In his new book, Rethinking Consciousness: A Scientific Theory of Subjective Experience, Graziano discusses an interesting example. Lord Horatio Nelson, the great British admiral, lost an arm in combat. Like many amputees, he suffered from phantom limb syndrome, painful sensations from the nonexistent limb. He famously claimed that he had proved the existence of an afterlife, since if his arm could have a ghost, then so could the rest of him.
Phantom limb syndrome appears to arise from a contradiction between the brain’s body schema, its model of the body, and its actual body. Strangely enough, as V. S. Ramachandran discussed in his book, The Tell-Tale Brain, the reverse can also happen after a stroke or other brain injury. A patient’s body schema can become damaged so that it no longer includes a limb that’s physically still there. They no longer feel the limb is really theirs anymore. For some, the feeling is so strong that they seek to have the limb amputated.
Importantly, in both cases, the person is unable to see past the issue. The body schema is simply too powerful, too primal, and operates are a pre-conscious level. It can be doubted intellectually, but not intuitively, not at a primal level.
If the body schema exerts that kind of power, imagine what power a schema that tells us about our own mental life must exert.
So for Graziano, the question isn’t how to explain what our intuitive understanding of consciousness tells us about. Instead, what needs to be explained is why we have that intuitive understanding. In many ways, Graziano described what Chalmers would later call the “meta-problem of consciousness“, not the hard problem, but the problem of why we think there is a hard problem. (If Graziano had Chalmers’ talent for naming philosophical concepts, we might have started talking about the meta-problem in 2013.)
Of course, Graziano’s answer is that we have a model of the messy and emergent process of attention, a schema, a higher order representation of it at the highest global workspace level, which we use to control it in top down fashion. But while the model is effective in providing that feedback and control, it doesn’t provide accurate information for actually understanding the mind. Indeed, it’s simplified model of attention, portraying it as an ethereal fluid or energy that can be concentrated in or around the head, but not necessarily of it, is actively misleading. There’s a reason why we are all intuitive dualists.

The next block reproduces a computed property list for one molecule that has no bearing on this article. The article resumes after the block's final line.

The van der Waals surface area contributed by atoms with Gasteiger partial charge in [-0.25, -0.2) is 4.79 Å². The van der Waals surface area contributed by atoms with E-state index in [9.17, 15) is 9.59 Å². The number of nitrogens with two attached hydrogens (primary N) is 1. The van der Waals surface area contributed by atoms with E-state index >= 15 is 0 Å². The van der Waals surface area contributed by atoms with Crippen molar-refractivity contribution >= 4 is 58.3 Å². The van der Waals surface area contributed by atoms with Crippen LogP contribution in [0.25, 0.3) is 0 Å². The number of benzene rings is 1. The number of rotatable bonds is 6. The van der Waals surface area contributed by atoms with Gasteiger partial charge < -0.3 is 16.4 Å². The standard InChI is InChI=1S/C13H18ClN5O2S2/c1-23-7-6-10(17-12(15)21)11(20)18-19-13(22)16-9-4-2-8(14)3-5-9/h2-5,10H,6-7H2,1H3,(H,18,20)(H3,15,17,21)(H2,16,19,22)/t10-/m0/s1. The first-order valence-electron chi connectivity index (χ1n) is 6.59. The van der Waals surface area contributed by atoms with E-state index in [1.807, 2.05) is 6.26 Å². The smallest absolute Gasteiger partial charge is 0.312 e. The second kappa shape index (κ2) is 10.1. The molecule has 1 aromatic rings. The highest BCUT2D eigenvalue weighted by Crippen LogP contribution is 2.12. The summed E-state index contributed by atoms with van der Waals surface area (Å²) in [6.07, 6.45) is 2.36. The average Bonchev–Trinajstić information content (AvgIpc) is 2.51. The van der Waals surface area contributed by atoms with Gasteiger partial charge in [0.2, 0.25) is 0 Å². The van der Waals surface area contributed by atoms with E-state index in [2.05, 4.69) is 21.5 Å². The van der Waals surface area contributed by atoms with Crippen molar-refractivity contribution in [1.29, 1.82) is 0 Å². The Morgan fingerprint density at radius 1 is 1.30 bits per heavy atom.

At this point we reach a crucial juncture, a fork in the road. You will either conclude that Graziano’s contention (and similar ones from other cognitive scientists) is an attempt to pull a fast one, a cheat, a dodge from confronting the real problem, or that it’s plausible. If you can’t accept it, then consciousness likely remains an intractable mystery for you, and concepts like IIT, panpsychism, quantum consciousness, and a host of other exotic solutions may appear necessary.
But if you can accept that introspection is unreliable, then a host of grounded neuroscience theories, such as global workspace and higher order thought, including the attention schema, become plausible. Consciousness looks scientifically tractable, in a manner that could someday result in conscious machines, and maybe even mind uploading.
I long ago took the fork that accepts the limits of introspection, and the views I’ve expressed on this blog reflect it. But I’ve been reminded in recent conversations that this is a fork many of you haven’t taken. It leads to very different underlying assumptions, something we should be cognizant of in our discussions.
So which fork have you taken? And why do you think it’s the correct choice? Or do you think there even is a real choice here?